Couple frustrated they will not see those in command at the time taking responsibility
A guilty plea is expected today from the NZ Defence Force over health and safety failures which led to the deaths of three men in a 2010 military helicopter crash.
The parents of one of the men killed in the crash want any guilty plea to come with a public apology from the NZDF - including from its commander at the time, Governor-General Sir Jerry Mataparae.
This afternoon, the Wellington District Court will see the NZDF called to answer a charge it failed to protect its staff from "hazards arising from the operation of helicopters" while at work.
The case was brought by crash survivor Sergeant Stevin Creeggan, who laid criminal charges against his commanders alleging breaches of health and safety after the Government bungled its handling of the case.
Sergeant Creeggan was badly injured in the crash, with his parents initially wrongly told he had died. He remained in the service, overcoming traumatic brain injury and multiple broken bones.
Andrew and Pauline Carson's son Ben, 25, was killed in the accident, with pilots Hayden Madsen, 33, and Dan Gregory, 28.
The Carsons yesterday praised Sergeant Creeggan for his courage in taking the case against his commanding officers.
Mr Carson said the case was driven by Mr Creeggan's desire to avoid future preventable accidents, and to hold the Royal New Zealand Air Force accountable.
The Carsons are frustrated they will not see those who were in command at the time taking personal responsibility. Mr Carson said: "To me, [Sir Jerry] Mataparae, [Air Vice-Marshal] Graham Lintott and two or three others should be in the dock. They were the people responsible. They should be the people facing the charge."
Sir Jerry was chief of the defence force at the time and Vice-Marshal Lintott chief of air force. Sir Jerry left to run the GCSB before being made Governor-General and Vice-Marshal Lintott serves as New Zealand's defence attache in Washington.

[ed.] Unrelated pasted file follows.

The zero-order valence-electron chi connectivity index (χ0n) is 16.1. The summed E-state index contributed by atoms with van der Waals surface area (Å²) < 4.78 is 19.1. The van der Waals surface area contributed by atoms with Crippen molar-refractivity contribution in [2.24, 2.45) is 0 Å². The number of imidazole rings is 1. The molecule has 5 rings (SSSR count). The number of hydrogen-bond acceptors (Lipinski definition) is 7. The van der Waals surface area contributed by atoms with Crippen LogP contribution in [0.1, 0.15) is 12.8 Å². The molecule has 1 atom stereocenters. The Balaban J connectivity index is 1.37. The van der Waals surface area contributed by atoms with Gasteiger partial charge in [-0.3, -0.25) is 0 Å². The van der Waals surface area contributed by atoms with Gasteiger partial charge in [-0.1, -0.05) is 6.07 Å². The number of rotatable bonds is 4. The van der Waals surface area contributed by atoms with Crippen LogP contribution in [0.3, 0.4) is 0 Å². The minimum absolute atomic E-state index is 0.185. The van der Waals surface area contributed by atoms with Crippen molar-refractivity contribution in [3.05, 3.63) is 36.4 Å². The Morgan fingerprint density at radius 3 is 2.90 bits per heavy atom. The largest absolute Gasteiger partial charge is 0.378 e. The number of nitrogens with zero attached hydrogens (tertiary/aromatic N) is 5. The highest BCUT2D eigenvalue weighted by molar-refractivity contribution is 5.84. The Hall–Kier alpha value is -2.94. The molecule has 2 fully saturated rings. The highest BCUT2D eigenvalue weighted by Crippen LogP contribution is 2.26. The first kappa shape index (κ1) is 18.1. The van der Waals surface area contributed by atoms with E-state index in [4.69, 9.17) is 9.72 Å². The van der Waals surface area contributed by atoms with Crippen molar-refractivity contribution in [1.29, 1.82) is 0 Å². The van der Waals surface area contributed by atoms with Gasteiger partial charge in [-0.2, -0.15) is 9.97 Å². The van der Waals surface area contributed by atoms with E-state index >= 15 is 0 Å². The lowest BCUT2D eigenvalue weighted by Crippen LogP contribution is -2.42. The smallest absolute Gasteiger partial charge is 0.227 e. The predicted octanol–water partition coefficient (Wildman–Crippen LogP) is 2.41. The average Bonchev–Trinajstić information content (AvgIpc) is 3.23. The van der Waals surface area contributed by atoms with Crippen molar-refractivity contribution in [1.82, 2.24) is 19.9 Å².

Sir Jerry was "hiding behind the Queen's petticoats", said Mr Carson. "You can't just give him a new uniform and a new job and that's the end of it." The Governor-General's office referred comment to NZDF, which had no comment to make ahead of the hearing.
The men were travelling in the second of three helicopters from Ohakea air force base to Wellington for the 2010 Anzac Day service to carry out a fly-over. In bad weather, shortly before dawn, they lost their way in fog and the helicopter went into the hill above Pukerua Bay.
The military Court of Inquiry into the crash found fault with the culture at Ohakea's 3 Squadron and the preparedness and training of pilots flying in bad weather with night vision goggles.
The Herald then revealed the officer who had signed off the flight did so after sending an email months earlier warning commanders someone would be killed through the squadron's attitude.
• April 2010: An Anzac Day fly-over ends in tragedy after a helicopter crashes killing three aboard.
• October 2011: The air force unsuccessfully prosecutes the pilot who signed off the crash.
• December 2011: The military Court of Inquiry is released, criticising the helicopter squadron's culture.
• September 2012: The Herald reveals the officer who signed off the flight had warned the reckless culture would end in tragedy.
• October 2012: A leaked air force report reveals a string of safety recommendations were ignored.
• March 2013: Air force unsuccessfully prosecutes the lead pilot.
• November 2013: The courts give Stevin Creeggan permission to prosecute the air force.
• July 2013: The air force is called to answer a criminal charge.